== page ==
Dwarf cichlids have big character for such tiny fish. They do well in a tropical community tank. While some species do well alone, others do best in trios or couples.Cichlids are a group of fish that fish enthusiasts misunderstand as aggressive and territorial. This idea is why some hobbyists often do not prefer them. Cichlids are also blamed for digging up gravel and plants. Because of this, they are not as fashionable as their other fish counterparts.
Fortunately, the Dwarf Cichlids are quite different from their larger Cichlid cousins. These fish species are much less aggressive and will live harmoniously with other fish species in the same aquarium.
Another great attribute of the Dwarf Cichlids is that they do not need much care, so long as you keep them in larger aquariums. Dwarves add interest to the aquarium with their colors and character, giving hobbyists great satisfaction. Keeping and breeding the fish is an easy task.
Types of Dwarf Cichlids
There are two main kinds of Dwarf Cichlids: the African Dwarf Cichlids and the South American Dwarf Cichlids. It must be noted that these two species of fish usually require different water parameters. The African Dwarf Cichlid are generally good community fish. However, the South American Dwarf Cichlids prefer to be alone in their environment.
There are more than 90 different species of Dwarf Cichlids! In this article we have selected six of the best South American Dwarf Cichlids and one from Africa that we think are a definitely worth considering for your aquarium.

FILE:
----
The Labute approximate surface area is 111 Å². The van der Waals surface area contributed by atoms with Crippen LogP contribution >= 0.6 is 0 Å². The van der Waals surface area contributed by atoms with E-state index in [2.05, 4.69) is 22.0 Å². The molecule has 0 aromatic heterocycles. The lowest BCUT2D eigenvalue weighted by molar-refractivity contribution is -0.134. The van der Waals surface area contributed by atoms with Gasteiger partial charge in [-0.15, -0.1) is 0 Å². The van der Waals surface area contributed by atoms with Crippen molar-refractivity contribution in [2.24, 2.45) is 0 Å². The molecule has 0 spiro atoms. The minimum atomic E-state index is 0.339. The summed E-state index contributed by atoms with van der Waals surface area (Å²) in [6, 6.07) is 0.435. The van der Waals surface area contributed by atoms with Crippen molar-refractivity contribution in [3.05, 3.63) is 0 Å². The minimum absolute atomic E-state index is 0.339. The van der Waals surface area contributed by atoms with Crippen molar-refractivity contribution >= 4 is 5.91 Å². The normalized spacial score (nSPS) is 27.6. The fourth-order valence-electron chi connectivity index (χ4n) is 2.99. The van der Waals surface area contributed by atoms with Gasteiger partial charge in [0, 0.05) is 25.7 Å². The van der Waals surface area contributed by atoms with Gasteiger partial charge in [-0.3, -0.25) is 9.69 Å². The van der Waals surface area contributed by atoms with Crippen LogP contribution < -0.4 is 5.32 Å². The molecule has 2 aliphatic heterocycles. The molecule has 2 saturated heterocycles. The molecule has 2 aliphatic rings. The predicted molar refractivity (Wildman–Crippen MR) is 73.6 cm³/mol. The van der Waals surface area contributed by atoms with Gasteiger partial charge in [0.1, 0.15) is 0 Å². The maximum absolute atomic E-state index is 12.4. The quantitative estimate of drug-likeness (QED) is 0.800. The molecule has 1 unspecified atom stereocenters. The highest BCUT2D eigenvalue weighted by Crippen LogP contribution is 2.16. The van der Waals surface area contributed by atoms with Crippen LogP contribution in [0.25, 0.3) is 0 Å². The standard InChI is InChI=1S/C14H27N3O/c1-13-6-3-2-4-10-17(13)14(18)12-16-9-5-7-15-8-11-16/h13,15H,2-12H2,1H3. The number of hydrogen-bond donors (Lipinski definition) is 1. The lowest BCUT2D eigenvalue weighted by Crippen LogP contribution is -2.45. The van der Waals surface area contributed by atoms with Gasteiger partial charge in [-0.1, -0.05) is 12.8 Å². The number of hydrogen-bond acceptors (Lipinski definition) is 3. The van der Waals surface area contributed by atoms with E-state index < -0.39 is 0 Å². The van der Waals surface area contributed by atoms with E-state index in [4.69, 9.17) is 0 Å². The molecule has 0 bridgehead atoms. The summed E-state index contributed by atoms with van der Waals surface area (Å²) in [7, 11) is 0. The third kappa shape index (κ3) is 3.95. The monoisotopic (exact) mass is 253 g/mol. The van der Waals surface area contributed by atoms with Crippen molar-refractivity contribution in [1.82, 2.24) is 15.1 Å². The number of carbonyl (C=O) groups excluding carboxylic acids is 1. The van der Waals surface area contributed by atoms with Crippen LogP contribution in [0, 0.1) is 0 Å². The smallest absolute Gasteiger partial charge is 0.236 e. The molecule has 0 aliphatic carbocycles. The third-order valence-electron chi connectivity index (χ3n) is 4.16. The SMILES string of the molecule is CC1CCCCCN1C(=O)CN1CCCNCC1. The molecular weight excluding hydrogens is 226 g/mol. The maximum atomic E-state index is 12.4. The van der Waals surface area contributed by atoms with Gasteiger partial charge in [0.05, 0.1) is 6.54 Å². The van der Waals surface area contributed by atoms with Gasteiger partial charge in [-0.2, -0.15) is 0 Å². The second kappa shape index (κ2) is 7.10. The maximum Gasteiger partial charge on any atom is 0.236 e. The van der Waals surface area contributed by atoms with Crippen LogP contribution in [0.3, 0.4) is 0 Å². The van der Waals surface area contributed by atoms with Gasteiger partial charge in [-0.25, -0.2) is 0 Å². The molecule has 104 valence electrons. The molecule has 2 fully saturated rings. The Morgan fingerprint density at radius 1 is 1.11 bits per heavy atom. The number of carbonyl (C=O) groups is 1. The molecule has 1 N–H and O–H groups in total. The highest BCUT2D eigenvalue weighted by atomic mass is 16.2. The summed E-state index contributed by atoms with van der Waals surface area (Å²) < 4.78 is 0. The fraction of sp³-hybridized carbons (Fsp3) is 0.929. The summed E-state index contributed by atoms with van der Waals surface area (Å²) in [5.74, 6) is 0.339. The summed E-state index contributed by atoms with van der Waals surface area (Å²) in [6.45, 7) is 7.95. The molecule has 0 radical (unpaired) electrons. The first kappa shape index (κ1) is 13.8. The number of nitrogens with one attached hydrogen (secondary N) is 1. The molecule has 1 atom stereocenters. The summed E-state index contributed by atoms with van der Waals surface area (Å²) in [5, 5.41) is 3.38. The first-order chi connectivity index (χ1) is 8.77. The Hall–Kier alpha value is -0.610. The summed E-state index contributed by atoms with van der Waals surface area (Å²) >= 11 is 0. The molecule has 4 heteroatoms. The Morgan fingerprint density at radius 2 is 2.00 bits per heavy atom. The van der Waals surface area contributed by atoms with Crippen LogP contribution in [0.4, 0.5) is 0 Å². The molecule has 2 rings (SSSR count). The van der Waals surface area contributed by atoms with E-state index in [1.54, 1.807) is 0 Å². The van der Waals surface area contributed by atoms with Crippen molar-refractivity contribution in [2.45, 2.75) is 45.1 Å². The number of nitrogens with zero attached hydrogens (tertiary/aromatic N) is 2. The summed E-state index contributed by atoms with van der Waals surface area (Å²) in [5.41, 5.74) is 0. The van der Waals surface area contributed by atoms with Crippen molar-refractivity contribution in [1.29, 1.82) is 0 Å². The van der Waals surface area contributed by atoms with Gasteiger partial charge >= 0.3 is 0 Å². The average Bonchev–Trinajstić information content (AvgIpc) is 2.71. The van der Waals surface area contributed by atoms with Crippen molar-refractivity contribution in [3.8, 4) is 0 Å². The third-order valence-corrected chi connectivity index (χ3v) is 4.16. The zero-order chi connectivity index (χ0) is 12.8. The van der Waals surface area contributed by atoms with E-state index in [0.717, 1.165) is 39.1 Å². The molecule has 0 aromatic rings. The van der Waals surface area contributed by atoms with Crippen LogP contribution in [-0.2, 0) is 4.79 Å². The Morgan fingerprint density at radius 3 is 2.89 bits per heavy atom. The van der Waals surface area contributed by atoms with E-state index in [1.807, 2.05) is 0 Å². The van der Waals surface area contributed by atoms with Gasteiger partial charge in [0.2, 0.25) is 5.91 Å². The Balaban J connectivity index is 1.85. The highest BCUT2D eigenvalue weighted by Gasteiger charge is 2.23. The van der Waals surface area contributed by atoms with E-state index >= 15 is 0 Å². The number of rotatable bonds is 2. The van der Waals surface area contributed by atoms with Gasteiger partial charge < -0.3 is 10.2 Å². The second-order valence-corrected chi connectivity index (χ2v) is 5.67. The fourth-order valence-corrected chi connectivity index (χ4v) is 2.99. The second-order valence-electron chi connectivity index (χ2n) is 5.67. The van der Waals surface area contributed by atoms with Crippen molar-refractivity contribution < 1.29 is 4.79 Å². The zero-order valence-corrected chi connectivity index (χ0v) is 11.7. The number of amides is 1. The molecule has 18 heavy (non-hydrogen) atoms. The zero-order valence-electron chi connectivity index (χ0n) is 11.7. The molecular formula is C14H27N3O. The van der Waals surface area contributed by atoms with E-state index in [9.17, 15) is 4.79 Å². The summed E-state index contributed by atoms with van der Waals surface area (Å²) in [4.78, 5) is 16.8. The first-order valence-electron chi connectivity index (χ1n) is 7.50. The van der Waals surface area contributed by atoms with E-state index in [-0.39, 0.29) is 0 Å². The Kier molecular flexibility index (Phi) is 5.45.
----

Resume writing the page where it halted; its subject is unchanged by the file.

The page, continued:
Dwarf Cichlid Color Varieties
Some of the most popular South American Dwarf Cichlids kept by hobbyists include Blue Rams, Bolivian Rams and various species of Apistogramma. Whist some species are thought to be challenging to keep, captive bred Cichlid strains are becoming more available and are well suited to aquarium life. New and appealing color morphs continue to be established by breeders.
Captive bred Cichlids have quite diverse characteristics even within the same species, featuring innumerable colors and patterns. Male Cichlids will generally have quite different color variations to females.
Cockatoos with their long striking orange and black fins and Blue Rams with blue hues and unique patterns- these will liven up your tank. Then there are the Dwarves that have gentle colors and patterns that will blend into the landscape.
How Long Do Dwarf Cichlids Live?
Although the lifespan of Dwarf Cichlids can vary slightly between species, the typical life prospect of most is up to five years. However, many fish keepers report their cichlids live longer than that, with some fish living ten or more years if given optimal care and a high-quality diet.
What Do They Eat?
Feed your cichlid flakes or pelleted food. They are omnivores and thrive on a nutritious balanced fish food such as Aqueon Tropical Flakes, Shrimp pellets and foods specifically formulated for Cichlids.
Wild caught Cichlids can be fussy eaters and may require live foods to begin with, but eventually they will accept frozen and dry foods.
Nannacaraanomala (Golden Dwarf Cichlid)
Golden Dwarf Cichlids are lovely little fish with a golden and blue colors. Their hardiness and suitability for a peaceful community tank make them an ideal choice. They should be housed in tanks of at least 20 gallons.
The male is easy to tell from the female. He will be larger with brighter colors.
Captive bred Golden Dwarf will accept just about any tropical fish food. It is important that they are given a rich nutritionally balanced food. They enjoy frozen food and freeze-dried foods too.
The Golden Dwarf Cichlid has been bred in captivity for many years. Due to them being well acclimatized to captive breeding, they are a fish that breeds readily for hobbyists.
They prefer slightly acidic water and a slightly higher temperature (than usual) when breeding. The female does become aggressive when she lays her eggs, chasing off other fish including the male Dwarf Cichlids. If in a small tank, the male should be removed.